Coty scents growth potential in Unilever Cosmetics

Finally, after two-and-half years, Unilever has sold its cosmetics and fragrance arm Unilever Cosmetics International to Coty, the company credited with establishing the modern perfume sector, for $800m (£437m).

For both companies, the deal is heaven sent. Unilever had wanted to hive off UCI as part of its “path to growth” strategy. A Unilever spokesman says UCI “was not a comfortable fit for a mass-market brand that wants to focus on its two core divisions of household goods and personal care”, and according to analysts it got a good price for UCI. For Coty, it brings some much-needed cachet: the bulk of Coty’s perfume brands sit in the “masstige” (prestige mass market) and mass-market segments. By snapping up the UCI portfolio it gains the licences to Calvin Klein, Cerruti, Chloé, Lagerfeld and Vera Wang fragrances – and these brands will provide Coty with the prestige that it has so far lacked.

Coty chief executive Bernd Beetz claims: “We will have some true ‘blockbusters’ in the Coty family… For us it is a deal that transforms the company.”

The UCI brands will come under the umbrella of Coty’s Lancaster Group Worldwide prestige division, which accounts for 40 per cent of Coty’s sales and has ambitious expansion plans. In the UK, UCI’s 25 staff will transfer to Lancaster, which is looking beyond its domestic US market for growth, and plans to focus on Europe, its biggest market, and Asia. Coty is already one of the world’s largest beauty companies, operating in 29 countries with sales of $1.95bn (£1bn) last year, and since Beetz joined in March 2001, he has been pivotal to Coty’s aggressive expansion and acquisition trail.

Yet, some observers argue that Beetz has become obsessed with celebrity endorsements, which in an overcrowded and cyclical sector can only ever achieve short-term growth. In 2002 Coty launched J-Lo’s Glow fragrance and Lancaster’s portfolio also includes celebrity lines Marc Jacobs, Baby Phat and Sarah Jessica Parker. With Calvin Klein and Chloé in its stable, it will have a little more gravitas.

“Coty’s strength lies in marketing,” says Interbrand director of strategy Ian Elwood. “And with the perfume sector it’s 99 per cent about the brand and one per cent about the liquid. Yes, celebrity-endorsed brands have short-term potential – Jennifer Lopez may not have the kudos she does now in five years’ time, but in the short term her fragrances will achieve growth. Now with the UCI brands, Beetz can balance his portfolio with short-term ‘shooting stars’ with established classic brands.”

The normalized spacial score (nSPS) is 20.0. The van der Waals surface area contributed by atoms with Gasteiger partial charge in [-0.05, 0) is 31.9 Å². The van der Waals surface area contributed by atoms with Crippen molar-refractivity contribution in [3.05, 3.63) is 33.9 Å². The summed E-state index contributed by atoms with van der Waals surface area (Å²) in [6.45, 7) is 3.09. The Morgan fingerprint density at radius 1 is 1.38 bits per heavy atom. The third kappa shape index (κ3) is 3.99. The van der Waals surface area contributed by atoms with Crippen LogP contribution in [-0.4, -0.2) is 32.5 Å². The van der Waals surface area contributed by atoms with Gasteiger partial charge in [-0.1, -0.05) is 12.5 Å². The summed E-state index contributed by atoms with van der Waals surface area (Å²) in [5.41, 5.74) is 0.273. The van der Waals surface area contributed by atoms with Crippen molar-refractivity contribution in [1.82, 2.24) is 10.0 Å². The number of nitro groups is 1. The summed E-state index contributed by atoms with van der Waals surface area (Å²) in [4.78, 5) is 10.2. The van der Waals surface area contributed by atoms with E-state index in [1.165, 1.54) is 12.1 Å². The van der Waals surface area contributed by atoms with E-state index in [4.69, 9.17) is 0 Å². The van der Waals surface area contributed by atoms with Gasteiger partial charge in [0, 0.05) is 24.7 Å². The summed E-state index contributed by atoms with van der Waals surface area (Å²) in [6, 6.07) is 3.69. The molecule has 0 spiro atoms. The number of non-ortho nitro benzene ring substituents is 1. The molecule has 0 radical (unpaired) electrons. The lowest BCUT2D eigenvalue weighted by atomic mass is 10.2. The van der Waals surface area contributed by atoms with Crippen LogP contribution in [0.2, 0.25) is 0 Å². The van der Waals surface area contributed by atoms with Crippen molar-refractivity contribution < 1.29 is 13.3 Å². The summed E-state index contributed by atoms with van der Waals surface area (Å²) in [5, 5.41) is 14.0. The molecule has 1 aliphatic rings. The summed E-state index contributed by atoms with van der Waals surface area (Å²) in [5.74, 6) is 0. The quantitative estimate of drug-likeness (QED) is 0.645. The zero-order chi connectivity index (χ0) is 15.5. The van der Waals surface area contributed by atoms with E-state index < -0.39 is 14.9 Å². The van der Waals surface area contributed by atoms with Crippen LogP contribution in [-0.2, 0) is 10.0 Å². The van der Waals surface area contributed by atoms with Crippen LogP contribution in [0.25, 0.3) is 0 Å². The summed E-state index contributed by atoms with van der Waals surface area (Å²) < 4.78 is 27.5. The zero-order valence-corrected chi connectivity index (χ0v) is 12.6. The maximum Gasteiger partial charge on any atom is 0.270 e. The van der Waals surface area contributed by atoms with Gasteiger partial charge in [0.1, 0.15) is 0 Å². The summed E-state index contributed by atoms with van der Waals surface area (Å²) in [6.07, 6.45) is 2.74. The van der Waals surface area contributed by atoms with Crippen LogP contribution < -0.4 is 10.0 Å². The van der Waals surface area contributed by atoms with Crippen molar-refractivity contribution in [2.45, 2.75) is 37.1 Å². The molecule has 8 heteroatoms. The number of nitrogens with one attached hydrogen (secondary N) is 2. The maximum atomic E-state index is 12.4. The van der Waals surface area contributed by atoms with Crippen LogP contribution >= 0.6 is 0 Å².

Pearlfisher creative partner Jonathan Ford agrees. With brands like Calvin Klein under its umbrella, Coty will be able to achieve long-term sales growth and stability. “Coty has vast experience in this sector; something that Unilever lacked. Coty can use its knowledge of the market alongside its distribution channels to squeeze further growth from brands such as Chloé and CK,” he adds.

The move towards prestige brands is a change of tack for Coty, but it would seem that Beetz is steering the company on the right course with his two-pronged approach. Celebrity fragrances can re-engage consumers and it is an area where Coty continues to be active; brands such as the David Beckham fragrance, due to be launched later this year, are expected to work especially well in Asia, the sector’s fastest-growing market. Yet by snapping up UCI’s brands, Coty has bought cachet and with it brand longevity.


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